Review of Instruction offered at Lonnie Bird's School of Fine Woodworking

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Review by BenR posted 08-20-2013 12:27 AM 9277 views 0 times favorited 14 comments Add to Favorites Watch
Review of Instruction offered at Lonnie Bird's School of Fine Woodworking Review of Instruction offered at Lonnie Bird's School of Fine Woodworking Review of Instruction offered at Lonnie Bird's School of Fine Woodworking Click the pictures to enlarge them

Several years ago, I became interested in woodworking. I liked the idea of working with my hands and having something beautiful to give as a gift or pass down to the next generation. Since I didn’t have the slightest idea how to begin, I thought I would take a class. I found Lonnie’s school, and it was only about a 6-7 hour drive for me, I signed up for the Woodworking Essentials class. We made a shaker table, and I was hooked. Since then, I have taken three other classes at the school. Lonnie’s classes are in Dandridge TN on his property. Most of the work taught is by hand, save an occasional bandsaw or router cut. Beginning in the first class, we were introduced to sharpening tools, cutting dovetails by hand, planning off machine marks, mortising by machine, and how wood moves. In other classes, I have learned line and berry inlay with hand tools, tombstone frame and panel door making, fitting mouldings, fitting a drawer, fitting a door to the case, installation of locks and hinges, and more.
I find Lonnie’s instruction to be top notch, as well as his skills. In addition to explaining how to do something, Lonnie shows how to do it. It’s the picture is worth a thousand words thing. His method of teaching is just to jump in and get started as he will help you along. Lonnie has an easy going style, and it is easy to catch his enthusiasm about woodworking. He has every confidence that he can teach you (even me) how to make beautiful furniture.
Each class is six days of instruction from 8am to 5pm, with a Subway lunch provided. You can bring your own wood rough cut, or buy it from his associate Jason Bennett and have it waiting on you when you get to the school. Usually there are eight or nine students per class. Everyone has his/her own bench. Lonnie comes around and checks on each student individually a couple of times a day. You are free to ask questions at all times. The cost is about $ 1200.00 per class, plus wood. You bring your own hand tools. I believe it is money well spent. I find it frustrating and slow to learn on my own. But, as “they” say, the proof is in the pudding. Check out my projects to see the line and berry spice box and keepsake box I made in his classes (I also made a hanging corner cabinet, which I haven’t finished). He really can teach you to woodwork. All in all, it is a nice privilege to take a week just to woodwork in rural Tennessee. Highly recommended.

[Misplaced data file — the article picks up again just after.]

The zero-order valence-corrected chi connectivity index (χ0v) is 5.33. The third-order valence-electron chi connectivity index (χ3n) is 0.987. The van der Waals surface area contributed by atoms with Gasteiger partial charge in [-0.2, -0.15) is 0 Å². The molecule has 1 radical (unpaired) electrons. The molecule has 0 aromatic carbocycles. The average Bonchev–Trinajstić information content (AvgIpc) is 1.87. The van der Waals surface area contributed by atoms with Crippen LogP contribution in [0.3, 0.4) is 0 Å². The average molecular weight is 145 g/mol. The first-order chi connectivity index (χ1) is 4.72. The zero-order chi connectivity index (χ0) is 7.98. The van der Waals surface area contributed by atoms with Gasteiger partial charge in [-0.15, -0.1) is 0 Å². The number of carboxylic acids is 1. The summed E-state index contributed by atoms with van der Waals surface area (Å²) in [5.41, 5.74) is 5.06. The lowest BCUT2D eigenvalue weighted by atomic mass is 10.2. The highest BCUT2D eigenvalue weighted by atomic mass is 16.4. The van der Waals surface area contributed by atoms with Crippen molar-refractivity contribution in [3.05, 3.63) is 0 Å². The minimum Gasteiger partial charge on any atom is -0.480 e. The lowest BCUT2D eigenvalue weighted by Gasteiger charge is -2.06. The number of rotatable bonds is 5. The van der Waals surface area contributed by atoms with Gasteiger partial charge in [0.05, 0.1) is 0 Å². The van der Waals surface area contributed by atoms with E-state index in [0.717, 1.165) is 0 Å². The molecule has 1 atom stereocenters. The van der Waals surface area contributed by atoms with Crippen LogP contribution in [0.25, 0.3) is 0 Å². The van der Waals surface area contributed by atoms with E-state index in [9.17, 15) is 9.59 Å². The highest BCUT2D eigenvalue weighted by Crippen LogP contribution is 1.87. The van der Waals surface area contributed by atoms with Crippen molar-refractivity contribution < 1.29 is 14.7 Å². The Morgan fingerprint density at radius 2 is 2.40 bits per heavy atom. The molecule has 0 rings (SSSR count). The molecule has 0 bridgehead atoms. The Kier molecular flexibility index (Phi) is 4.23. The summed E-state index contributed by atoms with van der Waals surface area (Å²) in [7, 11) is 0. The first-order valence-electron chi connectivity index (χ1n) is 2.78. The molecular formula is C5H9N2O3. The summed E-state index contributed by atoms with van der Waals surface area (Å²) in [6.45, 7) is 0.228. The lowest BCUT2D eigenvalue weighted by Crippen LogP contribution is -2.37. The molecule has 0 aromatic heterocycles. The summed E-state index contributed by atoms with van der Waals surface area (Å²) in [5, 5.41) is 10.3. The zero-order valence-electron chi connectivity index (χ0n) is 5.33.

-- Ben in Va

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341 posts in 3428 days

14 comments so far

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#1 posted 08-20-2013 02:46 AM

that’s some nice work. it does help to take classes to learn a particular technique, which shortens the learning curve by months on your own.
don’t you think so? I mean taking a class from a pro…
keep it up

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75 posts in 2637 days

#2 posted 08-20-2013 12:45 PM

I am planning on taking the essentials class this fall. Nice to hear from a repeat student. That says a lot about the benefits you feel you derived from his classes. The keepsake box you made is beautiful. Hopefully, I can get to that level some day.

-- Bill...Richmond Hill, GA--"83% of all statistics are made up."

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17039 posts in 4134 days

#3 posted 08-22-2013 06:01 PM

Sounds great. You must be an excellent pupil judging by your work.

-- Mike, an American living in Norway.

View AC2013's profile


8 posts in 2550 days

#4 posted 08-23-2013 05:04 PM

As they say, it is great to learn something new every day. Lonnie’s classes really seem to hit that mark with amazing quality end products. Great work to you Lyn.

-- AC2013, Pepperell, MA USA,

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128 posts in 3827 days

#5 posted 08-28-2013 08:08 PM